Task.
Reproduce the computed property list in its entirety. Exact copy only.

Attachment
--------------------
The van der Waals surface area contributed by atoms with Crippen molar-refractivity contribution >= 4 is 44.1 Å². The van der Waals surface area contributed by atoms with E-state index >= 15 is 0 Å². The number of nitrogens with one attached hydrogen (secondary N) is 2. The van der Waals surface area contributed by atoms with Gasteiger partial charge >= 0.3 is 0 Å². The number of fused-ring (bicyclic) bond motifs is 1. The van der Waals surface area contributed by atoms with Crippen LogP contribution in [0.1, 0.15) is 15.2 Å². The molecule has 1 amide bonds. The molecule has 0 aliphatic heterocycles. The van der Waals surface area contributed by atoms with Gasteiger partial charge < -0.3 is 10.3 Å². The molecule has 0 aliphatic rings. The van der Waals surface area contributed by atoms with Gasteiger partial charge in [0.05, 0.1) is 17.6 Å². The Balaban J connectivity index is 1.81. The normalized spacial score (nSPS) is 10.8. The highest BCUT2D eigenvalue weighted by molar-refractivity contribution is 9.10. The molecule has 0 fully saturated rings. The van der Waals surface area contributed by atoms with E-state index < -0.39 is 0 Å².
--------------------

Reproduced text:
The van der Waals surface area contributed by atoms with Crippen molar-refractivity contribution >= 4 is 44.1 Å². The van der Waals surface area contributed by atoms with E-state index >= 15 is 0 Å². The number of nitrogens with one attached hydrogen (secondary N) is 2. The van der Waals surface area contributed by atoms with Gasteiger partial charge >= 0.3 is 0 Å². The number of fused-ring (bicyclic) bond motifs is 1. The van der Waals surface area contributed by atoms with Crippen LogP contribution in [0.1, 0.15) is 15.2 Å². The molecule has 1 amide bonds. The molecule has 0 aliphatic heterocycles. The van der Waals surface area contributed by atoms with Gasteiger partial charge < -0.3 is 10.3 Å². The molecule has 0 aliphatic rings. The van der Waals surface area contributed by atoms with Gasteiger partial charge in [0.05, 0.1) is 17.6 Å². The Balaban J connectivity index is 1.81. The normalized spacial score (nSPS) is 10.8. The highest BCUT2D eigenvalue weighted by molar-refractivity contribution is 9.10. The molecule has 0 fully saturated rings. The van der Waals surface area contributed by atoms with E-state index < -0.39 is 0 Å².